British Columbia's Minister of Energy and Mines Bill Bennett
addressed the province's independent power producers at the
opening of Clean Energy BC's annual conference in Vancouver on
October 28, 2013. While confirming that there are currently no
plans for a power call in the province, Minister Bennett
acknowledged that his ministerial mandate specifically contemplates
working with the clean energy sector to ensure that there remain
significant opportunities for renewable energy companies to provide
power to British Columbia, and made a number of observations,
policymaking continues to occur in a fluid and dynamic economic
electricity rates will need to rise in order to fund critical
infrastructure upgrades being undertaken by BC Hydro;
the load-resource balance embodied in the Integrated Resource
Plan (IRP) to be submitted to Cabinet is predicated on three
"ground rule" changes:
the change in 2012 from planning for "critical water"
conditions to "average water" conditions in meeting
self-sufficiency requirements mandated by the Clean Energy Act,
which reduced BC Hydro's annual forecast demand for new firm
energy by approximately 4,500 GWh per year; and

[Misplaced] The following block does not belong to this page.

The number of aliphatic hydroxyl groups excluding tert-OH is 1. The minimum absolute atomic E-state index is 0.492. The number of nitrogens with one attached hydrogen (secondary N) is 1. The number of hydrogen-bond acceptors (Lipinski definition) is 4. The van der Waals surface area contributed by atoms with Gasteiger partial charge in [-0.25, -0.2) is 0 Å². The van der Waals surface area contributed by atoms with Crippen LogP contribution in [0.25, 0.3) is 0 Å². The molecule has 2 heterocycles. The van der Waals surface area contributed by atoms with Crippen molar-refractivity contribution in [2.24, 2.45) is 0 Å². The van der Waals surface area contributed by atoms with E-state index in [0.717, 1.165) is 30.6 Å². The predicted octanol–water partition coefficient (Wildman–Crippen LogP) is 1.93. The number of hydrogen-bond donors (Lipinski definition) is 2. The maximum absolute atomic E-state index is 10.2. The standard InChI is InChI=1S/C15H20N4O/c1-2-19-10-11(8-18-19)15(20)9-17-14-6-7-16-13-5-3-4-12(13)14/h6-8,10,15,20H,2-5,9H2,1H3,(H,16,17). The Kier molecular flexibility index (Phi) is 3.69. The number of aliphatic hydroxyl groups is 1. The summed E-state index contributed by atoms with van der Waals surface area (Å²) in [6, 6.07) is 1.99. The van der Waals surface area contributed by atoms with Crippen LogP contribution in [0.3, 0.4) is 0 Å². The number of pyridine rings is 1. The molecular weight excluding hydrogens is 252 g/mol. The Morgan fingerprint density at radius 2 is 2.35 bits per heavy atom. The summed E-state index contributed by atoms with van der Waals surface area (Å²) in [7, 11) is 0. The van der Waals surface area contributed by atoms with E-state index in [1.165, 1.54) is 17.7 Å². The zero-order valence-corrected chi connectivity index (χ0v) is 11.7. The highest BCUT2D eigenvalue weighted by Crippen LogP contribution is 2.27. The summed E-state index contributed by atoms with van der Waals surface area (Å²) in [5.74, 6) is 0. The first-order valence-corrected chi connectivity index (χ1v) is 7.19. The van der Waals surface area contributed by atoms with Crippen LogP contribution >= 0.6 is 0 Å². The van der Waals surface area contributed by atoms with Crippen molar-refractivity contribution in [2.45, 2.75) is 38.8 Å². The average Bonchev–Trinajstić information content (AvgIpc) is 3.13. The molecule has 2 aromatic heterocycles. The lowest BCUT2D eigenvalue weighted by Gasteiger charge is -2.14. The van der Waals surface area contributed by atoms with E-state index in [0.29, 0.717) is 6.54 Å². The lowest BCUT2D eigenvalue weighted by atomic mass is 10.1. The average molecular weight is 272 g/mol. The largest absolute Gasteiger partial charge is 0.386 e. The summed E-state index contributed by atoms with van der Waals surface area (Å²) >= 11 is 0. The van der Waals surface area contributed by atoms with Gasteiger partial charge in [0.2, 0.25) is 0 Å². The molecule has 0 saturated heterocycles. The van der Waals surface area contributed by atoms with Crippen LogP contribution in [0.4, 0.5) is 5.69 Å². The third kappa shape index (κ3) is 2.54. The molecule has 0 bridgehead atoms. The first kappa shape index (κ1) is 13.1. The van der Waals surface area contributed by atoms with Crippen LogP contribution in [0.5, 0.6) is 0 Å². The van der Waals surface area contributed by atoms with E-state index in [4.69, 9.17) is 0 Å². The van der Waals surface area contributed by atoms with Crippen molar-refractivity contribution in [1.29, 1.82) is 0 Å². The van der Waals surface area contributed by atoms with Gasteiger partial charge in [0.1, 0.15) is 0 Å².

the related removal of BC Hydro's requirement to plan for
an additional 3,000 GWh of "insurance" energy; and
the government's decision to allow liquefied natural gas
(LNG) producers to self-generate, though direct drive or
"inside-the-fence" gas-fired electricity generation, to
meet compression loads associated with gas liquefaction;
the provision of power for ancillary, non-compression loads of
LNG producers remains a "major" opportunity for the
renewable energy industry; and
the IRP points to several potential sources of future
opportunity for renewable energy in British Columbia, including
forecasted increases in electricity demand, significant population
growth, LNG project development and increased mining activity.
Minister Bennett closed by noting that the IRP is expected to be
resubmitted to Cabinet in early November. Confirming earlier press reports, Minister Bennett noted
that the final IRP will include a "clean energy strategy"
that specifically addresses future prospects for renewable energy
in the province, with a focus on balancing the need for a diversity
of power sources with the need for competitive electricity pricing
that minimizes impacts on ratepayers.
Canada is a constitutional monarchy, a parliamentary democracy and a federation comprised of ten provinces and three territories. Canada's judiciary is independent of the legislative and executive branches of Government.
The Government of Alberta recently announced a number of policy changes that will impact the Alberta Electricity Market, composed of its generators, transmitters, distributors, retailers, electricity consumers and wholesale electricity market.
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